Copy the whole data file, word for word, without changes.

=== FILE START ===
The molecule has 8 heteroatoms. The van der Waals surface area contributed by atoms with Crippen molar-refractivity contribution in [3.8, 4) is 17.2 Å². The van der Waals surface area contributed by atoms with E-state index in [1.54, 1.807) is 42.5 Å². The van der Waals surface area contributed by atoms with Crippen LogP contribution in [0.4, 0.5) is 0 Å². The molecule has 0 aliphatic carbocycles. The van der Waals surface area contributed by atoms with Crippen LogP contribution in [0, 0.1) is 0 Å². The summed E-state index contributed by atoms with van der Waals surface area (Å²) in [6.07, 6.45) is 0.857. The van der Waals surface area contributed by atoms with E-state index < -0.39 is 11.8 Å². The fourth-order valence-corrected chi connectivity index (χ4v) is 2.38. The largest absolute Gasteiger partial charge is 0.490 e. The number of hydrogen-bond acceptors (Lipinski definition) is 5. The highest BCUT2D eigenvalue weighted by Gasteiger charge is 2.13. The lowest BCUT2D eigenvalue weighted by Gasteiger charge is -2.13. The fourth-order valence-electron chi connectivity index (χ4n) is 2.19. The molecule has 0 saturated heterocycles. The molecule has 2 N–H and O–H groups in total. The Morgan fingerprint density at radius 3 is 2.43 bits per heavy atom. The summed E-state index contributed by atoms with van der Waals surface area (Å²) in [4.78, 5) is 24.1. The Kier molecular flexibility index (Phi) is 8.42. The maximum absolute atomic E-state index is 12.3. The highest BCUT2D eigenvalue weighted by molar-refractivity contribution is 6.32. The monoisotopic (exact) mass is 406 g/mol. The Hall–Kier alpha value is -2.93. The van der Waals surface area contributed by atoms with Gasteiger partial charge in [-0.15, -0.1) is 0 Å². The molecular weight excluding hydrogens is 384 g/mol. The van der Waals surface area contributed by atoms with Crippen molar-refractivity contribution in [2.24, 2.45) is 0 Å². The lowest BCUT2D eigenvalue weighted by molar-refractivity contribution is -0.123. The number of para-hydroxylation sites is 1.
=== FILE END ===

The molecule has 8 heteroatoms. The van der Waals surface area contributed by atoms with Crippen molar-refractivity contribution in [3.8, 4) is 17.2 Å². The van der Waals surface area contributed by atoms with E-state index in [1.54, 1.807) is 42.5 Å². The van der Waals surface area contributed by atoms with Crippen LogP contribution in [0.4, 0.5) is 0 Å². The molecule has 0 aliphatic carbocycles. The van der Waals surface area contributed by atoms with Crippen LogP contribution in [0, 0.1) is 0 Å². The summed E-state index contributed by atoms with van der Waals surface area (Å²) in [6.07, 6.45) is 0.857. The van der Waals surface area contributed by atoms with E-state index < -0.39 is 11.8 Å². The fourth-order valence-corrected chi connectivity index (χ4v) is 2.38. The largest absolute Gasteiger partial charge is 0.490 e. The number of hydrogen-bond acceptors (Lipinski definition) is 5. The highest BCUT2D eigenvalue weighted by Gasteiger charge is 2.13. The lowest BCUT2D eigenvalue weighted by Gasteiger charge is -2.13. The fourth-order valence-electron chi connectivity index (χ4n) is 2.19. The molecule has 0 saturated heterocycles. The molecule has 2 N–H and O–H groups in total. The Morgan fingerprint density at radius 3 is 2.43 bits per heavy atom. The summed E-state index contributed by atoms with van der Waals surface area (Å²) in [4.78, 5) is 24.1. The Kier molecular flexibility index (Phi) is 8.42. The maximum absolute atomic E-state index is 12.3. The highest BCUT2D eigenvalue weighted by molar-refractivity contribution is 6.32. The monoisotopic (exact) mass is 406 g/mol. The Hall–Kier alpha value is -2.93. The van der Waals surface area contributed by atoms with Gasteiger partial charge in [-0.15, -0.1) is 0 Å². The molecular weight excluding hydrogens is 384 g/mol. The van der Waals surface area contributed by atoms with Crippen molar-refractivity contribution in [2.24, 2.45) is 0 Å². The lowest BCUT2D eigenvalue weighted by molar-refractivity contribution is -0.123. The number of para-hydroxylation sites is 1.